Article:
This book develops a sophisticated account of propaganda and its intriguing history. It begins with a brief overview of Western propaganda, including Ancient Greek theories of rhetoric, and traces propaganda's development through the Christian era, the rise of the nation-state, World War I, Nazism, Communism, and the present day. The core of the book examines the ethical implications of various forms of persuasion, not only hate propaganda but also insidious elements of more generally acceptable communication such as advertising, public relations, and government information, setting these in the context of freedom of expression. This new edition is updated throughout, and includes additional revelations about a key atrocity story of World War I.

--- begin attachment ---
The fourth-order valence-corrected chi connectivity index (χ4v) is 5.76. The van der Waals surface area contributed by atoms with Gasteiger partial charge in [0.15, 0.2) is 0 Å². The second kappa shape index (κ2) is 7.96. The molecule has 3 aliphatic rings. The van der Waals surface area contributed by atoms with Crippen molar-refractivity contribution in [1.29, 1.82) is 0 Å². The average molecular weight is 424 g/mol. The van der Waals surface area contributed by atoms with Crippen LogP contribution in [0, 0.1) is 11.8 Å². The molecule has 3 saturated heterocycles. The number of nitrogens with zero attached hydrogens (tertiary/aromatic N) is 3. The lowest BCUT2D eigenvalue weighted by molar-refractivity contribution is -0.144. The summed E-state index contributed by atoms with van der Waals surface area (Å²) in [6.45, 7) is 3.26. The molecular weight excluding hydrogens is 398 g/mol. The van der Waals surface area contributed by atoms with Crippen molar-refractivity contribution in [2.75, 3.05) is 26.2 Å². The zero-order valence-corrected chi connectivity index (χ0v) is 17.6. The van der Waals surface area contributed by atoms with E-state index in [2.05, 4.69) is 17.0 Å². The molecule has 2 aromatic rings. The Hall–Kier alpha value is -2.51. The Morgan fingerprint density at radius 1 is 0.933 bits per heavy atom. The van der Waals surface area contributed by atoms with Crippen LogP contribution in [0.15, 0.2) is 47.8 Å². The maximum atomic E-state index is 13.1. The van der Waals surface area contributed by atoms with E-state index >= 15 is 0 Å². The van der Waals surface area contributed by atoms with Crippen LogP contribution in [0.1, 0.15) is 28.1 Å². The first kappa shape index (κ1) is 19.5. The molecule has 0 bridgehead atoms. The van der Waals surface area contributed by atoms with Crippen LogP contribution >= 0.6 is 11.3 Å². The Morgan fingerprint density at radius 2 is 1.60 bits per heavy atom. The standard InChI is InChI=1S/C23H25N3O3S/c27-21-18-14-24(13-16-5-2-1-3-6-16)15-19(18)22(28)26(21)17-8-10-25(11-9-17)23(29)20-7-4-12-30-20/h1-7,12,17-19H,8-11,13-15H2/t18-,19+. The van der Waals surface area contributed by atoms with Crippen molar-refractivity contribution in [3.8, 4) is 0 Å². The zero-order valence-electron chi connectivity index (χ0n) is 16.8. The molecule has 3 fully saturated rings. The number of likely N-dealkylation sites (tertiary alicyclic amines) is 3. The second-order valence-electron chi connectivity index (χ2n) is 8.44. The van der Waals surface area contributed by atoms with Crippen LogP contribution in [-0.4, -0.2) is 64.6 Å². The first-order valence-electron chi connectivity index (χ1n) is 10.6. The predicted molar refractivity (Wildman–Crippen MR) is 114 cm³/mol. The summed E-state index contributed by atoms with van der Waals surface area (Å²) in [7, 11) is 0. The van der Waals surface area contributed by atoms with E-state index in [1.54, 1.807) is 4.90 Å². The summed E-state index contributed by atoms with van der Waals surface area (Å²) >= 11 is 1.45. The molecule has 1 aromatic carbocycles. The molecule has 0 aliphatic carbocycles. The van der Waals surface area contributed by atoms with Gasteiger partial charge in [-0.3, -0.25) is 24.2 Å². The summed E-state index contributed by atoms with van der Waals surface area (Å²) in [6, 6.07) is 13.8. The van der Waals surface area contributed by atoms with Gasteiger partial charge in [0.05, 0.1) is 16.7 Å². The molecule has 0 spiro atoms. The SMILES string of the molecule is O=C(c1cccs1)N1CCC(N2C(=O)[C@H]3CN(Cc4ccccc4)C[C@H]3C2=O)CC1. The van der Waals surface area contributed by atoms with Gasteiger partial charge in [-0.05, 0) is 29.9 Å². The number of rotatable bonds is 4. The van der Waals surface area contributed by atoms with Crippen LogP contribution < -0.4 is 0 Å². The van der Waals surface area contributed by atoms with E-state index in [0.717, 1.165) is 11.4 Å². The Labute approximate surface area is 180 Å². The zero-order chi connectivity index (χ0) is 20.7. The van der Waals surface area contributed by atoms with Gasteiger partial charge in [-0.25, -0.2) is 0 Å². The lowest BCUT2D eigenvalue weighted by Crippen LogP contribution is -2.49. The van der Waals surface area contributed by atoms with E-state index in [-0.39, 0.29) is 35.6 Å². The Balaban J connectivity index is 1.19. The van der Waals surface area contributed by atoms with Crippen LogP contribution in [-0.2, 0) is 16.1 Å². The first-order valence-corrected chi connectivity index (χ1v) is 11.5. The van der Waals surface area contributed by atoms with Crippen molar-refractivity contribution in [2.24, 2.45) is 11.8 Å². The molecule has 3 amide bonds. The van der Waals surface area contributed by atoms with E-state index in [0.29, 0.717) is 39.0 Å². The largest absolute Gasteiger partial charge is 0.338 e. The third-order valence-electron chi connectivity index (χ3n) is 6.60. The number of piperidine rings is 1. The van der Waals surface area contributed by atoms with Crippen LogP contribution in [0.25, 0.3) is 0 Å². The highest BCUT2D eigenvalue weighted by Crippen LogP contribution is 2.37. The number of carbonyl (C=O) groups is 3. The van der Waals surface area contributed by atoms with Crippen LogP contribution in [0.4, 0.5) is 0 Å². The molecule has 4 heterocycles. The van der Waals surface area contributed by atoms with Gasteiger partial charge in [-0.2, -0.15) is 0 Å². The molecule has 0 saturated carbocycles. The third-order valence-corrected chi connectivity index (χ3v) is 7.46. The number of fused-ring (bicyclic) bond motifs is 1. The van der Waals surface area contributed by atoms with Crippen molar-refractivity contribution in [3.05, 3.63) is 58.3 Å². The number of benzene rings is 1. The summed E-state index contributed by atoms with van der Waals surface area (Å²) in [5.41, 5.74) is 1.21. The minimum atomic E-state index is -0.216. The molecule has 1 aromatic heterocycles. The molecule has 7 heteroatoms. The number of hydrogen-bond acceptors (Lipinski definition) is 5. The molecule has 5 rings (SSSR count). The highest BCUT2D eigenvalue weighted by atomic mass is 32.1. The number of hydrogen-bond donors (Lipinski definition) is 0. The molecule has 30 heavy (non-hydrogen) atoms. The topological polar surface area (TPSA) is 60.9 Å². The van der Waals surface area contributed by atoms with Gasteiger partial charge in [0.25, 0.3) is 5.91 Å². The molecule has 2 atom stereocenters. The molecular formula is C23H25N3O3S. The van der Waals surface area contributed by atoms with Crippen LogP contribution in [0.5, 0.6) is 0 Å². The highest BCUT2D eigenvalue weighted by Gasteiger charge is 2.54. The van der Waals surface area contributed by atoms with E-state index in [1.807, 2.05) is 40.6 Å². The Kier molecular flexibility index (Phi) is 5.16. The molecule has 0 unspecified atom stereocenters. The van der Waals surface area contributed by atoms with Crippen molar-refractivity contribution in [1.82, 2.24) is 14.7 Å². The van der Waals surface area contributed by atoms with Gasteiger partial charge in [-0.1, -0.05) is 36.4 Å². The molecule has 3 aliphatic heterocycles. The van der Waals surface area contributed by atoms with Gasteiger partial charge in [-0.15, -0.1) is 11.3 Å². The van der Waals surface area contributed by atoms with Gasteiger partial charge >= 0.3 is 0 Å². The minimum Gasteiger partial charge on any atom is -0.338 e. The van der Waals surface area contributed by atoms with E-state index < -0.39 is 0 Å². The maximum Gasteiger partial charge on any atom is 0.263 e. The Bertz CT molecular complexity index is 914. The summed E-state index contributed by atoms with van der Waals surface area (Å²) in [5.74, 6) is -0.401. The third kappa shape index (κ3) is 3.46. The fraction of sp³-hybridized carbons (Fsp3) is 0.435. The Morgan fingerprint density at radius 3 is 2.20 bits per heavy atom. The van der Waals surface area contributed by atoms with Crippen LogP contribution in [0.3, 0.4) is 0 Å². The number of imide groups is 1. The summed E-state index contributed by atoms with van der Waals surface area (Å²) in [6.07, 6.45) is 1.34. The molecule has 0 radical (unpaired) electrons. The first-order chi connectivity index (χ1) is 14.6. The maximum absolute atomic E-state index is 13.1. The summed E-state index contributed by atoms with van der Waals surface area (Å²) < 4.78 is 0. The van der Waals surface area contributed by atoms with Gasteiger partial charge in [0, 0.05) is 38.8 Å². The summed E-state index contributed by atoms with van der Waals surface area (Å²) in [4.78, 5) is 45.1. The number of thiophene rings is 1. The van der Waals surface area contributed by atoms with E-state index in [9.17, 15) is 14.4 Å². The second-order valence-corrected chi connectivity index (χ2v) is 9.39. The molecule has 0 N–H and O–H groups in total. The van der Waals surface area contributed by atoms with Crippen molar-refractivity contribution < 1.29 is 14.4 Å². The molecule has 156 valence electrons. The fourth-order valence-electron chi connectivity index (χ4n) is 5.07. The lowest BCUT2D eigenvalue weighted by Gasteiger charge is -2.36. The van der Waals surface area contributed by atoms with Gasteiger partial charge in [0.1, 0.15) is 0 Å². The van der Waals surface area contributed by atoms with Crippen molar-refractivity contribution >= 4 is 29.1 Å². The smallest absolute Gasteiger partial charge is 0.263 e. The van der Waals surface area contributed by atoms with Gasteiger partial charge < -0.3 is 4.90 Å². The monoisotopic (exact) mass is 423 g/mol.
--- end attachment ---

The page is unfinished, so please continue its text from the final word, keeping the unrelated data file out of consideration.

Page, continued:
Randal Marlin is a professor of Philosophy at Carleton University.
"In the tradition of George Orwell's Nineteen Eighty-Four and Jacques Ellul's Propaganda, this book will become a classic of the 21st century as theirs were of the 20th. Its substance, exceptional clarity and unsettling relevance show a master teacher at work."
"Propaganda and the Ethics of Persuasion is a book we need now more than ever. It is a stand-alone resource for those who don't know anything about propaganda, want a refresher, or want to see how propaganda has fared in the digital age. Marlin's clear, strong writing brings home the enormity of propaganda's reach and the danger it represents to all of us."